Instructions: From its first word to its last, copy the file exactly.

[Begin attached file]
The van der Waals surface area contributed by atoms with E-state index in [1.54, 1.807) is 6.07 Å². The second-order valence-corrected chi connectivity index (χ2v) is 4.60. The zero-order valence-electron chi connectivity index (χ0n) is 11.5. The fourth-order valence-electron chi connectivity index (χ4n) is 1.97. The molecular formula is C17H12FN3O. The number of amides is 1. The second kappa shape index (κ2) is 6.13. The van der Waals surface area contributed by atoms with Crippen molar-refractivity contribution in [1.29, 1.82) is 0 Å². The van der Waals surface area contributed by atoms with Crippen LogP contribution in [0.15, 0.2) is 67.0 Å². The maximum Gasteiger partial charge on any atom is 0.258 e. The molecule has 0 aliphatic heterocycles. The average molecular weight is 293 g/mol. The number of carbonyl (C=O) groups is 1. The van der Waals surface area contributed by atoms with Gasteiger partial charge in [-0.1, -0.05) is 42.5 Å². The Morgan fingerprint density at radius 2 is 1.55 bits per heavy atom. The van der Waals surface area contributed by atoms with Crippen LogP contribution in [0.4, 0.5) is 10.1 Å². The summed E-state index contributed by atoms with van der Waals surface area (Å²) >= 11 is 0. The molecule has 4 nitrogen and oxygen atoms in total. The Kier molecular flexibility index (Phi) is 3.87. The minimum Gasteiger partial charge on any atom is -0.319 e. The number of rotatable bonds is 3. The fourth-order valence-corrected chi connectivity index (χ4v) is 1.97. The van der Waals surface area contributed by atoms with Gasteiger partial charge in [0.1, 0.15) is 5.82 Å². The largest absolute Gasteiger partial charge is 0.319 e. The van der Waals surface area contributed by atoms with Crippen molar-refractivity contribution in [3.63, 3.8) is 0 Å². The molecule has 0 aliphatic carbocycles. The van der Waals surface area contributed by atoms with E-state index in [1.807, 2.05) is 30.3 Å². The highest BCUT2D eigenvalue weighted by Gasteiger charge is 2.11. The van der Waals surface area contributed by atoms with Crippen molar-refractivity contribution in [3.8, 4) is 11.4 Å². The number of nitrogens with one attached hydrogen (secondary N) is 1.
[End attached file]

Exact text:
The van der Waals surface area contributed by atoms with E-state index in [1.54, 1.807) is 6.07 Å². The second-order valence-corrected chi connectivity index (χ2v) is 4.60. The zero-order valence-electron chi connectivity index (χ0n) is 11.5. The fourth-order valence-electron chi connectivity index (χ4n) is 1.97. The molecular formula is C17H12FN3O. The number of amides is 1. The second kappa shape index (κ2) is 6.13. The van der Waals surface area contributed by atoms with Crippen molar-refractivity contribution in [1.29, 1.82) is 0 Å². The van der Waals surface area contributed by atoms with Crippen LogP contribution in [0.15, 0.2) is 67.0 Å². The maximum Gasteiger partial charge on any atom is 0.258 e. The molecule has 0 aliphatic heterocycles. The average molecular weight is 293 g/mol. The number of carbonyl (C=O) groups is 1. The van der Waals surface area contributed by atoms with Gasteiger partial charge in [-0.1, -0.05) is 42.5 Å². The Morgan fingerprint density at radius 2 is 1.55 bits per heavy atom. The van der Waals surface area contributed by atoms with Crippen LogP contribution in [0.4, 0.5) is 10.1 Å². The summed E-state index contributed by atoms with van der Waals surface area (Å²) >= 11 is 0. The molecule has 4 nitrogen and oxygen atoms in total. The Kier molecular flexibility index (Phi) is 3.87. The minimum Gasteiger partial charge on any atom is -0.319 e. The number of rotatable bonds is 3. The fourth-order valence-corrected chi connectivity index (χ4v) is 1.97. The van der Waals surface area contributed by atoms with Gasteiger partial charge in [0.1, 0.15) is 5.82 Å². The largest absolute Gasteiger partial charge is 0.319 e. The van der Waals surface area contributed by atoms with Crippen molar-refractivity contribution in [3.63, 3.8) is 0 Å². The molecule has 0 aliphatic carbocycles. The van der Waals surface area contributed by atoms with E-state index in [1.807, 2.05) is 30.3 Å². The highest BCUT2D eigenvalue weighted by Gasteiger charge is 2.11. The van der Waals surface area contributed by atoms with Crippen molar-refractivity contribution in [3.8, 4) is 11.4 Å². The number of nitrogens with one attached hydrogen (secondary N) is 1.